I recently sat in on a webinar on 2017 data center predictions presented by a trio of analysts at the research firm IDC and was struck by a recurring theme: data center infrastructure management (DCIM) tools will be increasingly important in the year ahead.
For the webinar, “IDC FutureScape: Worldwide Datacenter 2017 Predictions,” the analysts discussed four of their top 10 data center predictions for 2017. They included this one:
Pay-as-you-go/use models will account for 50% of on premise and off-premise physical IT and data center asset spending by 2018, strengthening business and IT partnerships
Susan Middleton, Research Director with IDC’s Technology Financing Strategies group, said IT business models are changing rapidly and that increasing complexity of options will drive IT teams to establish partnerships with providers that understand their industry.
Companies will make the case for using pay-as-you-go services based on agility – the ability to deliver IT services faster, to meet business needs. Her advice was to look for providers that have proven service level agreements (SLAs) in your vertical industry.
DCIM comes into play regarding the SLA angle. To meet their SLAs, data center providers need to ensure their facilities are highly reliable and available. DCIM tools can be a big help in that regard, with their various monitoring capabilities that alert providers to issues before they become catastrophic problems.
Rick Villars, IDC’s Vice President for Data Center & Cloud, correctly pointed out that some organizations will continue to own and operate their own data centers.
Making the business case for that will increasingly be a matter of getting maximum use out of the data center space, which he said will lead to the use of smarter data center technologies and strategies.
He didn’t say “DCIM,” but that’s what I heard, given DCIM tools do indeed help companies maximize the use of their data center space.
Another prediction the analysts discussed was this one:
In 2017, only 20% of enterprises will deploy software defined data centers on schedule because capacity constraints in critical facilities delay transformation efforts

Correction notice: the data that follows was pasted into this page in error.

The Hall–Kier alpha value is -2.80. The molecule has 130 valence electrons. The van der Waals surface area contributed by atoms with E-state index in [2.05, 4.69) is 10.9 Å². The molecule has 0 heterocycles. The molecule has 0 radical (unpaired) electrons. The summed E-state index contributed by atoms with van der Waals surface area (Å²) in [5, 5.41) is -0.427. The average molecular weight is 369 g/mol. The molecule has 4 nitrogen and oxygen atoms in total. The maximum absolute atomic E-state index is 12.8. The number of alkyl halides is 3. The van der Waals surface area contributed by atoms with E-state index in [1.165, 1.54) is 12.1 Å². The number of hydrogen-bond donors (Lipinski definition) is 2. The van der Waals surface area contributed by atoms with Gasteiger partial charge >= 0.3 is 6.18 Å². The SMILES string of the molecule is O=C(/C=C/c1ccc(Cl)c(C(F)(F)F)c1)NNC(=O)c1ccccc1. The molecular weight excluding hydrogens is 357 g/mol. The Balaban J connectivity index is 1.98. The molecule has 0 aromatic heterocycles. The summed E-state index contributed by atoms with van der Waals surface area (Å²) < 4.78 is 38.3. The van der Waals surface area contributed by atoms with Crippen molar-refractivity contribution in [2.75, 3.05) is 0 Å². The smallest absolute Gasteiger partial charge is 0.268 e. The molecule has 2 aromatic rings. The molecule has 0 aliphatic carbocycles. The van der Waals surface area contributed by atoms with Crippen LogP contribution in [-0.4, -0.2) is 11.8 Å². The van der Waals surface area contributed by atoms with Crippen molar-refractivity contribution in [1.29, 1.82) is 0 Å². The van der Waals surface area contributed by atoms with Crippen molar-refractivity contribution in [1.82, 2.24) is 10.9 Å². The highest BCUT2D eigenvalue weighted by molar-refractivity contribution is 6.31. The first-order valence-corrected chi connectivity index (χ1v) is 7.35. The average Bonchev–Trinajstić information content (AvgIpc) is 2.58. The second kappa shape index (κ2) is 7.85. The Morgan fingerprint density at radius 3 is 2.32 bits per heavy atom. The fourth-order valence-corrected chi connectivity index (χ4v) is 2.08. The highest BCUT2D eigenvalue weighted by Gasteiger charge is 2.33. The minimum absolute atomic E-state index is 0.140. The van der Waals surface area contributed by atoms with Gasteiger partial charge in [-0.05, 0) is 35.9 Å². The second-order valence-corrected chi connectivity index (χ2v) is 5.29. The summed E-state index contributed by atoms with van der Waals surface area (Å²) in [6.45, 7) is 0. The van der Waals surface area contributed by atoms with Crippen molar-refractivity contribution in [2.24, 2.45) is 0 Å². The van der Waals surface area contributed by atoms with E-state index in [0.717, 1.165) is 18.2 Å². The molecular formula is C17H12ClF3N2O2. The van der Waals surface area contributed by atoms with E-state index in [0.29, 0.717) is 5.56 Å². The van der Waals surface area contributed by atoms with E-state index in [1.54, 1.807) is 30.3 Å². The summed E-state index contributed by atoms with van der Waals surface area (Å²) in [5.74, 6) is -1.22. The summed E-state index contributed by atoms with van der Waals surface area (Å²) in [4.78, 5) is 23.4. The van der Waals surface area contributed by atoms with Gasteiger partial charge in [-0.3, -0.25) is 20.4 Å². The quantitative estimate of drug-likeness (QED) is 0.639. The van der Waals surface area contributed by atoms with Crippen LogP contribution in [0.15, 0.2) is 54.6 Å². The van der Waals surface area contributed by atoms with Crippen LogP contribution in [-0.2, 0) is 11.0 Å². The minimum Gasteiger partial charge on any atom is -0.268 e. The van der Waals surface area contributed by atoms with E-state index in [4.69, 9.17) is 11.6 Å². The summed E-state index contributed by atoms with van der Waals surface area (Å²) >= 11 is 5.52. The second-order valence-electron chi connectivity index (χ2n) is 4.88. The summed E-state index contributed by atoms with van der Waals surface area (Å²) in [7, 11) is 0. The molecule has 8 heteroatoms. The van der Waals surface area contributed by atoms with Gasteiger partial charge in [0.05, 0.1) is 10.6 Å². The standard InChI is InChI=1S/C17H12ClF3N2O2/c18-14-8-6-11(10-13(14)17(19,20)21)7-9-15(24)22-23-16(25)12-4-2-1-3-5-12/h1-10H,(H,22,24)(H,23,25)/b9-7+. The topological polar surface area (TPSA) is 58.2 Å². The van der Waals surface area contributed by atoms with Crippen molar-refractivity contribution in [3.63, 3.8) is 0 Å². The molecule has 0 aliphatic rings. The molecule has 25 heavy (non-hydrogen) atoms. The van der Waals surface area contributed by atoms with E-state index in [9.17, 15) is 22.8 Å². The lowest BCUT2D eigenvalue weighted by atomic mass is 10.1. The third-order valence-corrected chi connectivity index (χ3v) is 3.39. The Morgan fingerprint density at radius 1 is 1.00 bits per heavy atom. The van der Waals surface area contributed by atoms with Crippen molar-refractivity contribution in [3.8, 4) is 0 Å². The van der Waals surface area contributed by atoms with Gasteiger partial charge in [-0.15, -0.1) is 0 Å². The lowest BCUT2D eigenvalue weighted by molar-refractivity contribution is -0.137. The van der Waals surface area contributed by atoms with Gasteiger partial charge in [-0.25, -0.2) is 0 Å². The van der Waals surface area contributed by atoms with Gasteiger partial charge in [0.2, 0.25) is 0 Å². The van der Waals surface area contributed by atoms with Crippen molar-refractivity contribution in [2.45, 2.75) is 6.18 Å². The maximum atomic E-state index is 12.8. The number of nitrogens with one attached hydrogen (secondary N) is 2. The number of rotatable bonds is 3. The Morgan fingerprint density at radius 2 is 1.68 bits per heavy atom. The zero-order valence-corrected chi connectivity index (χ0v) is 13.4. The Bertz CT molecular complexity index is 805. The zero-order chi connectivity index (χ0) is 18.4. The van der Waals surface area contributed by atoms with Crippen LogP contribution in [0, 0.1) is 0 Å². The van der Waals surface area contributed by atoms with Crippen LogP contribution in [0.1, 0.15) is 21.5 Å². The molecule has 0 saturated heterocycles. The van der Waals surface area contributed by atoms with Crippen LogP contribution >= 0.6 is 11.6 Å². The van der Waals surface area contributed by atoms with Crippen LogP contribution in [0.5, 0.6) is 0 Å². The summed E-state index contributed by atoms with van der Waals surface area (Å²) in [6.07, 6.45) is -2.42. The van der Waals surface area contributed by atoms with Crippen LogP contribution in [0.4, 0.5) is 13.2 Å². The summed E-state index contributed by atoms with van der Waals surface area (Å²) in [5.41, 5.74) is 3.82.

With respect to this topic, the IDC Research Director Jennifer Cooke did talk about DCIM and the need for “smarter” data centers.
Converged data center architectures put heavy pressure on data center power and cooling systems. Her advice was to explore smart data center technology to ensure you have a proper foundation in place.
She correctly noted that doesn’t necessarily mean buying all new infrastructure; you can instrument much of what you already have with sensors and monitoring tools that will help you determine whether you’ve got the proper power and cooling in place to support the type of converged infrastructure that software-defined data centers depend on.
As Villars noted, we hear lots of talk about the Internet of Things and smarter cities and roads but, “We should be talking about smarter data centers; that is a critical part of this conversation.”
I noted two additional predictions on the top 10 list that were not discussed during the webinar but that nonetheless point to the need for DCIM:
If converged infrastructure puts pressure on data center power and cooling, then hyper-converged infrastructure puts on even more pressure.
Failure to use a quality DCIM tool is what will lead those 30% of businesses to suffer failures due to mismatches in power delivery and IT workload profiles. With DCIM, enterprises can accurately predict how much load a given row or rack can handle from a power and cooling perspective and proceed accordingly.
It’s clear that DCIM will play an increasingly important role in 2017.
Article by Paul Desmond, Scneider Electric Data Center Blog